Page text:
To date I have personally backed eight Kickstarter campaigns – six of which were successfully funded and two that didn’t meet their goal. The only two I’ve actually received any backer rewards from so far are Mega Ran (some digital downloads, but none of the physical perks) and Nintendo Force (magazines show up every month or two). I recognize some of it takes time – for example one of Mega Ran’s perks was a physical and working 8-bit Nintendo cartridge. That’s not the easiest thing in the world to do in 2015 – it’s not like factories churn them out by the thousands like they did in the 1980’s. Good things are always worth waiting for, and given Random’s track record over the years, I have zero doubt he’ll deliver in the end.
The problem isn’t so much the four that haven’t delivered, though the lack of transparency for Meow the Jewels is vexing. The real problem is that you’re basically taking it on faith that the people whose artistic endeavors you are funding won’t simply pocket the money and not produce anything tangible. This isn’t a knock on the people I’ve funded, but it is an acknowledgement that it’s happened before. One infamous example is The Doom That Came to Atlantic City, though it really should have been called “the doom of your wallet for funding some schmuck’s personal life.” Instead of producing a board game as promised, one Mr. Chevalier bought things for himself and paid his rent with the money from backers. The Federal Trade Commission ultimately got involved after numerous complaints of fraud, and he was subsequently hit with a judgment to refund investors that (surprise surprise) he was unable to pay due to insufficient funds.
If that seems like an isolated example, one dedicated gamer built a massive spreadsheet detailing how many Kickstarter campaigns that raised $75,000 or more had yet to deliver a working game. It’s rather shocking how many failed, defrauded their investors, just plain disappeared, or all of the above. The successes are noteworthy though too. I didn’t even fund Shovel Knight but I wish I had. I bought the Wii U version of the game after it was released on that platform and obsessively played my way through it until completion. They call it “a love letter to 8 bits” and they’re not lying – it’s pixelated fun with a platforming challenge that’s as hard as it is rewarding – and half of the reward is the humerous gamer jokes and bad puns. Bravo Yacht Club – you actually overdelivered and made backers feel they helped make a great product. If only every Kickstarter campaign turned out that good.
Unfortunately it’s hard to say if I can really expect that kind of performance from Kickstarter in general, given a paltry 22% of projects I’ve backed having given me any reward on my investment (1.33 out of 6 – I’ll give two thirds more to Random when I get a cart). That’s why even for something as worthwhile as a new De La Soul album I was awfully hesitant to pledge. It’s not that I don’t believe in De La – I’ve already “backed them” to a large extent by buying every album, a plethora of vinyl singles, and seeing them in concert several times. My financial stake in their success is not small, and my affection for the group is quite large, but even with the cool as f#%! backer rewards they offered I just kept thinking “Are we at the point in 2015 where even successful rap legends like De La need crowdfunding to release an album?” It feels like they ought to have enough bread to do it on their own, and if they don’t that’s a really sad indictment of the music industry for bilking them of millions upon millions of dollars for all the successes they’ve had as recording artists up ’til now.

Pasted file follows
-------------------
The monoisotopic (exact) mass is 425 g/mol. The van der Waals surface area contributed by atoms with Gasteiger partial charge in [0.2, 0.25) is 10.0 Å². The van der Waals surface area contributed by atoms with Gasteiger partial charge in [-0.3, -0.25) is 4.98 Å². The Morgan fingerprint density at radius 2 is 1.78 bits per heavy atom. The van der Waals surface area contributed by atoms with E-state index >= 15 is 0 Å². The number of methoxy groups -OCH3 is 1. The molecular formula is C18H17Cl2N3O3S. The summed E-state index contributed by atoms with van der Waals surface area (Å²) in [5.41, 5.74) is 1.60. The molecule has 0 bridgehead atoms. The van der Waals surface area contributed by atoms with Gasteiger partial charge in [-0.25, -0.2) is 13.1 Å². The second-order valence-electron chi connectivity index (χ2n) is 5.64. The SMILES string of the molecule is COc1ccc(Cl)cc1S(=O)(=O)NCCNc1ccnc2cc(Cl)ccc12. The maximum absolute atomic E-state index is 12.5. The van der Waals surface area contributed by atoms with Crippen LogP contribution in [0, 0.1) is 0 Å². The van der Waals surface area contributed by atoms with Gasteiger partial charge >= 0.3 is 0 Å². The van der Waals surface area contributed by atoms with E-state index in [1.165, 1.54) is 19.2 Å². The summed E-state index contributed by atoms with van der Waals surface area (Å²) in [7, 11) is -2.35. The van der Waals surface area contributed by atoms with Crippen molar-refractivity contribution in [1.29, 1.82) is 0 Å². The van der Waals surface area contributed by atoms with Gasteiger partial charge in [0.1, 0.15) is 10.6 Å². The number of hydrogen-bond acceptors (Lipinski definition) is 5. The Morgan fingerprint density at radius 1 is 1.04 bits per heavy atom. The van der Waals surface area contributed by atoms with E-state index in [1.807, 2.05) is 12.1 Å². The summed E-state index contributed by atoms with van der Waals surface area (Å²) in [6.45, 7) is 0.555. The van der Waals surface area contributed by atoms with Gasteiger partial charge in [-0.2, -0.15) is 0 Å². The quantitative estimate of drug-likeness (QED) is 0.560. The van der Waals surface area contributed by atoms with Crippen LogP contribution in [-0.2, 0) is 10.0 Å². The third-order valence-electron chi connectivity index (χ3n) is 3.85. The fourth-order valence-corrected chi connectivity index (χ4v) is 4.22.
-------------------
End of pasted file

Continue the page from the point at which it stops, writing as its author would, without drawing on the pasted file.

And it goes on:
In short this long rant is about whether or not a lot of people who use Kickstarter to get funded really just need a kick in their ass. In theory it’s a great idea – helping entrepreneurs with a great idea but no traditional access to bank loans and venture capital get the backing they need to produce great products. Lord knows that if you have a good idea and don’t have the right connections that you get a lot of doors slammed in your face by greedy, rich, (yes I said it) WHITE people in suits and ties. A service like Kickstarter should exist to provide opportunities to the disenfranchised. At the same time Kickstarter SHOULDN’T be a place to fund the half-baked schemes of idle daydreamers, or a quick “fund my lifestyle” plan for easy living at the expense of people who bought the charming snake oil sales pitch. Former WWE and current TNA star Matt Hardy said it best in the video below. He was mocking GoFundMe, not Kickstarter, but the idea’s the same.